Collins family collinsJason and Lori Collins are high school sweethearts who have been married for 15 years. They have five children and three of them are autistic.

My husband Jason and I were high school sweethearts; we have been married for 15 years. When we got married we had dreams and visions of how our suburban life would be, but things do not always go according to plan. Our first son Austin was born in 1994. After his first birthday, I started noticing something was different about him.

By the time he was 18 months old, I was pregnant again and searching frantically for answers. Why wasn't my son talking; why didn't he look me in the eye; why did he just seem to be in a world of his own, every minute of the day?

At 24 months I finally saw a program on TV about autism and I knew that was my answer. Two months later, I took my son to a neuropsychologist who confirmed what I already knew; my baby boy had autism. It was the worst day of my life, yet in my heart I was happy to know there was a reason my son had all of these behaviors; it was not our parenting skills.

The doctor assured me that the baby boy I was due with in one month would not have autism; it was "very rare" to have another child with autism. My son Jackson was born in 1996, and he seemed to develop typically. My husband and I decided to have one more baby, so that Jackson would be able to have a typical sibling relationship. When I was three months pregnant with my third child, I watched as Jackson quickly regressed and lost all of his language. Within a few months he started demonstrating severe echolalia and repeated lines from movies for hours. When I was eight months pregnant with my third son, Jackson was diagnosed with autism. Dakota was born in 1998 and as soon as he could sit up in his crib he would rock back and fourth as hard as he could. I tried to tell myself he was fine but I knew living in denial wasn't going to help him, and I started him in an early intervention program at ten months. Dakota was diagnosed with autism at 18 months.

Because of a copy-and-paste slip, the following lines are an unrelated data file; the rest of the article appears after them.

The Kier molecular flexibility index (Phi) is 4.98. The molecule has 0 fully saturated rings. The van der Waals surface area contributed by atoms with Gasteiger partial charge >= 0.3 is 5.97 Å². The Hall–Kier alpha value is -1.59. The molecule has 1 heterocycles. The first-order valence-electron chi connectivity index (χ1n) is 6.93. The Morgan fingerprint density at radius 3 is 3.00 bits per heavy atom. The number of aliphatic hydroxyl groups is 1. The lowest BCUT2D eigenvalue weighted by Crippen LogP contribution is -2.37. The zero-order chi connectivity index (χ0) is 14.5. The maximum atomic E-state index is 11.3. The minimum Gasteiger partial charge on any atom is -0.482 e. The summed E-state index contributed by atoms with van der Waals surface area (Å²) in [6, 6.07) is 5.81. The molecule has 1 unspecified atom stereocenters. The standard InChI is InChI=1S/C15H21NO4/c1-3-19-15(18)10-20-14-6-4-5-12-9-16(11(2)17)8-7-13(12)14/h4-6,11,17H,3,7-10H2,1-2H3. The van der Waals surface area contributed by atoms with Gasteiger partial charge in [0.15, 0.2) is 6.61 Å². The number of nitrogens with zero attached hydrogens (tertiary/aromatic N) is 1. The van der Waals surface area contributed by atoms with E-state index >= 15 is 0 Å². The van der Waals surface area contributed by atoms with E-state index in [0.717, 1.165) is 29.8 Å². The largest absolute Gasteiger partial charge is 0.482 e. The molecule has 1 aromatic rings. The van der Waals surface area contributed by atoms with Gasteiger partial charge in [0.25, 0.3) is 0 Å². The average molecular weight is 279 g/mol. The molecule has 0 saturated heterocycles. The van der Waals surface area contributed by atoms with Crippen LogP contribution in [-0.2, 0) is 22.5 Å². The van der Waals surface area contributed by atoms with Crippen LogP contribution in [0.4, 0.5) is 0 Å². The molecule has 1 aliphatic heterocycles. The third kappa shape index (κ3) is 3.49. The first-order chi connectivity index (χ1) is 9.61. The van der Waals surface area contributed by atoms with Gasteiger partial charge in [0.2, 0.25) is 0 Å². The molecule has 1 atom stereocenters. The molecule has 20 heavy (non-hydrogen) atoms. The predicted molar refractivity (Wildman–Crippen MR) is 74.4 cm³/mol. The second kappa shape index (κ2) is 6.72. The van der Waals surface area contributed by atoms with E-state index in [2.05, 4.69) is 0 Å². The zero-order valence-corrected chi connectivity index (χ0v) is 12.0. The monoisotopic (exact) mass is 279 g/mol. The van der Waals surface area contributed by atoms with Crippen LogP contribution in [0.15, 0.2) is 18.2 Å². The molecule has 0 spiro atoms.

My husband had a vasectomy and eight weeks later I realized I was pregnant. Believe it or not, this was the hardest time of our lives. It was harder than each of the boys getting diagnosed. I was so afraid of having another child with autism, even though autism was all I knew. My entire pregnancy was filled with fear. 24 weeks into my pregnancy they told me I was having twin girls. The twins were born in 2001 and their first year honestly was a blur. I examined their every spoken word, every show of joint attention, every interaction … Would they be fine? Would they have autism? It was all-consuming. By three years old, I realized they were developing typically and were not going to regress and then I finally started to relax.

I spent every moment since Austin was diagnosed trying to make my boys the best they can possibly be, which for each of them means something different. The boys having autism has made me a better person. I am no longer judgmental of any situation. I have more patience than I ever thought possible. I am strong. I focus on staying positive and happy everyday, even when the days are hard and exhausting. I have met so many awesome, wonderful people; people I would have never met otherwise. Wonderful teachers and therapists work tirelessly for my boys and share with me even the smallest victories. Having three brothers with autism is not easy for my twins, but they are amazing little sisters. They love their brothers so much. They were my true miracles; even though I couldn't see it at the time, I know it now. Life with three severely autistic boys is hard, we have a happy life. We surround ourselves with positive, strong people who shower our family with love. We try and make each day the best that it can be; we continue to live a full and rich life. My sons have taught me to appreciate every victory in life no matter how small